Man, for a character intended to be a random, one-off antagonist, Stuart’s proven himself pretty useful as a source of external conflict generation. Just goes to show you, you never know what’s going to happen next, not really.
I remember junior high school, and hearing about the parties the popular kids had. I knew I wasn’t the kind of person who got invited to the cool kids’ parties pretty early on, so it wasn’t like I felt left out or anything (I did, after all, sit at home and play Super Smash Bros. on the Nintendo 64 the night of my senior prom, and I went to see Weird Al the night of homecoming sophomore year, so it’s not like I couldn’t wholeheartedly embrace being who I am), but I was still curious as to what went on. Was that the one time real life resembled crappy movies aimed at teenagers? I didn’t know, and I didn’t expect I ever would.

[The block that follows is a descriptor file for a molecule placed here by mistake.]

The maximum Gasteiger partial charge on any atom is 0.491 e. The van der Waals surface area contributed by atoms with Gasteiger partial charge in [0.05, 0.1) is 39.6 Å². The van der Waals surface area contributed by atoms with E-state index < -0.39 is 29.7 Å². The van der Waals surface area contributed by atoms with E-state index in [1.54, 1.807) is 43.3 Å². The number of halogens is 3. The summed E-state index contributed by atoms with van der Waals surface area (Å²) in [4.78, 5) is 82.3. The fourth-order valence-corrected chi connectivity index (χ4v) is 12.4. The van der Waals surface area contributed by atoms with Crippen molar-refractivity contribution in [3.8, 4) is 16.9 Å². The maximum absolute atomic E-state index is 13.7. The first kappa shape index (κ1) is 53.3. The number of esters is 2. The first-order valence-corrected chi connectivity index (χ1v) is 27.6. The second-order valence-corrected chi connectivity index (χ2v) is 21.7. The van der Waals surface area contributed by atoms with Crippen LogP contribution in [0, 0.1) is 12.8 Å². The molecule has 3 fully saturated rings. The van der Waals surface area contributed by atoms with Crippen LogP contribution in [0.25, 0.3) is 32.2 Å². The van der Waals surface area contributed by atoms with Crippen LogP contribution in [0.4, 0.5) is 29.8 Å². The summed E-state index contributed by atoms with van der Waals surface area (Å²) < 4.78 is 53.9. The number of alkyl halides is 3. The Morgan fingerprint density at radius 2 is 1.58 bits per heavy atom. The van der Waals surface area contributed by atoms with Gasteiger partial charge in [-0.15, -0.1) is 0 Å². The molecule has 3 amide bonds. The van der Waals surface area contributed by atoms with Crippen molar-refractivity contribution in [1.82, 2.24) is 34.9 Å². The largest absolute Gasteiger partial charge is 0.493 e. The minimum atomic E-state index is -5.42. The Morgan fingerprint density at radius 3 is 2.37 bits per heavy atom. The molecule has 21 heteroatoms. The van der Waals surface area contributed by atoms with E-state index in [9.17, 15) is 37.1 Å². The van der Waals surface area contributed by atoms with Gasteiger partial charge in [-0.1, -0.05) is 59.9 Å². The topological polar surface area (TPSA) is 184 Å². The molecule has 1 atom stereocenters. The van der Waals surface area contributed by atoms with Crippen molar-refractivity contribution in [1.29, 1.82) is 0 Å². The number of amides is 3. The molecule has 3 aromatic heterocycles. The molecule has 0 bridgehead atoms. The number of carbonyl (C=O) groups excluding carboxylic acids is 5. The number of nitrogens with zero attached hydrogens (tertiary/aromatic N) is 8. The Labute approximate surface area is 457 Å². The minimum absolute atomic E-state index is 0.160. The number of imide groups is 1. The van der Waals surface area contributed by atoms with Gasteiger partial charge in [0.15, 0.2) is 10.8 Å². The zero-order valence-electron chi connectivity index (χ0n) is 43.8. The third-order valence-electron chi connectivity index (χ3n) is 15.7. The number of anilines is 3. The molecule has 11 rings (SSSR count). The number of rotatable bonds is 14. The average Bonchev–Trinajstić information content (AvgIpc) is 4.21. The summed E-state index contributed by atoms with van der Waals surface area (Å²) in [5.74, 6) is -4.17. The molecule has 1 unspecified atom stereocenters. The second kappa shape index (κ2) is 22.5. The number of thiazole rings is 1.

In eighth grade, though, I think the popular kids took pity on those of us less idealized (or maybe they just invited us and hoped we wouldn’t come), because I remember going to parties thrown by kids who you’d say were pretty well-regarded, universally. They were pretty boring, frankly; about an hour in, every single time, I was just wishing I’d stayed at home with my books and movies. But, I wanted to know what it was like to go to a party, and I finally did, only I found out I didn’t really care. Chalk that one up to experience.
Just because you’re not popular, doesn’t mean you don’t want to know what it’s like, and just because you’re a mad scientist, doesn’t mean you don’t wish you’d been invited to the cool kids’ party.